We have all at some point in our lives wanted to fling a shoe at an authority figure, so when Maeve Chambers does this on the opening page of Caroline O'Donoghue's All Our Hidden Gifts (Walker), she is immediately endearing. Maeve is the sort of girl who is often in trouble at school, unable to quite manage her frustration at not being as quick as the others.
This incident means an in-school suspension, where Maeve finds an old deck of tarot cards while cleaning out a cupboard full of confiscated items.Her intuitive understanding of the cards marks the first time she’s really been good at something, and her popularity briefly soars – then plummets when a reading goes sour and her former best friend goes missing.
“When the cards were in my hands, I felt like I had discovered some part of myself that was better off hidden. Something troublesome and strange, thorny and not completely under my control.” Maeve’s grappling with her newfound power is, on some levels, a metaphor for growing up. But like the best stories about teenagers and the supernatural (and this is very much in the vein of Buffy the Vampire Slayer and The Craft), it’s also a compelling fantasy in which magic is real and the forces of evil can be fought, if not quite permanently defeated.
O’Donoghue has a great turn of phrase; her protagonist finds an old cassette tape full of “songs where you can hear the bad eyeshadow”, and later sums up so much hurt, angry behaviour with “I felt like a girl who no one could possibly love, and I acted like a girl who no one would want to”.
As a Cork woman now living in London, the author also casts a sharp eye on contemporary Ireland, a subject she has explored in both her journalism and fiction for adults, and the myth that all is sorted now that a couple of referendums have passed. There is an attentiveness to diversity here that is thoughtful rather than tokenistic; race, gender identity, sexual orientation, class, and learning difficulties all come into play without it ever feeling forced.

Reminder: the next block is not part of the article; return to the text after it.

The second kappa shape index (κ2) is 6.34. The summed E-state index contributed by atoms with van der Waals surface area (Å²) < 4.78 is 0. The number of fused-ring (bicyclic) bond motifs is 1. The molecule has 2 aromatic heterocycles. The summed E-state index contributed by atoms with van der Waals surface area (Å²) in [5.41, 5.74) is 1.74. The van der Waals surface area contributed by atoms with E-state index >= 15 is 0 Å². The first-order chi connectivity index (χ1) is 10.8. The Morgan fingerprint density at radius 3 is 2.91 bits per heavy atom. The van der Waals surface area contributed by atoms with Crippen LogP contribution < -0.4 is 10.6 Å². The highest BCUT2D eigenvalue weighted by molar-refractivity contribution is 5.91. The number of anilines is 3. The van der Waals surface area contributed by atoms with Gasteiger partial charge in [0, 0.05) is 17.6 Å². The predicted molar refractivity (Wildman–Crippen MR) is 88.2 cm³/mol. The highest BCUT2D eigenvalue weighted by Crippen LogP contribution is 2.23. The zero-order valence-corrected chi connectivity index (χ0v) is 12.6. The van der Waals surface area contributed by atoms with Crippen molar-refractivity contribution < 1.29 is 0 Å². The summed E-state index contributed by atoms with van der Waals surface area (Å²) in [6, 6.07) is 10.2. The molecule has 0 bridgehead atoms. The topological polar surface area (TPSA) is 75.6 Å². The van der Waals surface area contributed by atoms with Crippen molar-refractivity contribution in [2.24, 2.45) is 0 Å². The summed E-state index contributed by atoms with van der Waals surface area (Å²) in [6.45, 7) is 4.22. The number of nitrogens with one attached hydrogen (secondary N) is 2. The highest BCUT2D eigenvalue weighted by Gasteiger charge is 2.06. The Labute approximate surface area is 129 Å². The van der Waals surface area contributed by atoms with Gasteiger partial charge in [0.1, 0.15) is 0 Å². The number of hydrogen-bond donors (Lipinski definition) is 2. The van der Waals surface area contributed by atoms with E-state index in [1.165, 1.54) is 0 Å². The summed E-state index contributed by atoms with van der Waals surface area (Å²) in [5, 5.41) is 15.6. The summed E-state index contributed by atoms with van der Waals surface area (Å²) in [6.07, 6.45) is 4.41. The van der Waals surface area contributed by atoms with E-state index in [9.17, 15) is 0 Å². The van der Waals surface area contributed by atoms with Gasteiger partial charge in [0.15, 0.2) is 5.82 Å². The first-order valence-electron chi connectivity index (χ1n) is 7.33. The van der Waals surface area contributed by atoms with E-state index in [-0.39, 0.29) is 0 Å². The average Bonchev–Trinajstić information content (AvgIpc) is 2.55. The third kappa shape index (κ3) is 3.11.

All Out Hidden Gifts is a fiendishly good novel that continues a recent mini-trend of “witchy” feminist Irish YA; long may it last.
Alaskan writer Bonnie-Sue Hitchcock (The Smell of Other People's Houses) immediately grabs your attention with the title of her novel, Everyone Dies Famous in a Small Town (Faber & Faber). Strictly speaking, this is a collection of interconnected short stories, moving up and down the west coast of the US and introducing us to several small towns and the teenagers who inhabit them, their aching secrets and torments. "In a small town, you are forever defined by the worst thing that happened to you."
Set in 1995, the book delves into some unsettling territory, including both natural disasters and the evil that men do. In one of the most powerful stories, The Right Kind of People, we are introduced to Delia, whose church-going family turn a blind eye to the abusive behaviour of the local priest; it’s handled skilfully and sensitively and is, for its intended readership, historical fiction and therefore a safer space to address hard topics. But as an adult reader, I wished desperately we lived in a world where no teenager might read this and feel “seen”.
That being said, this is a gorgeous book that offers up hope while recognising and acknowledging pain. It’s the west coast answer to Elizabeth Strout’s Anything Is Possible, in which we see a range of characters face difficulties but also find some kind of solace. Add this one to your “best of” lists for 2021.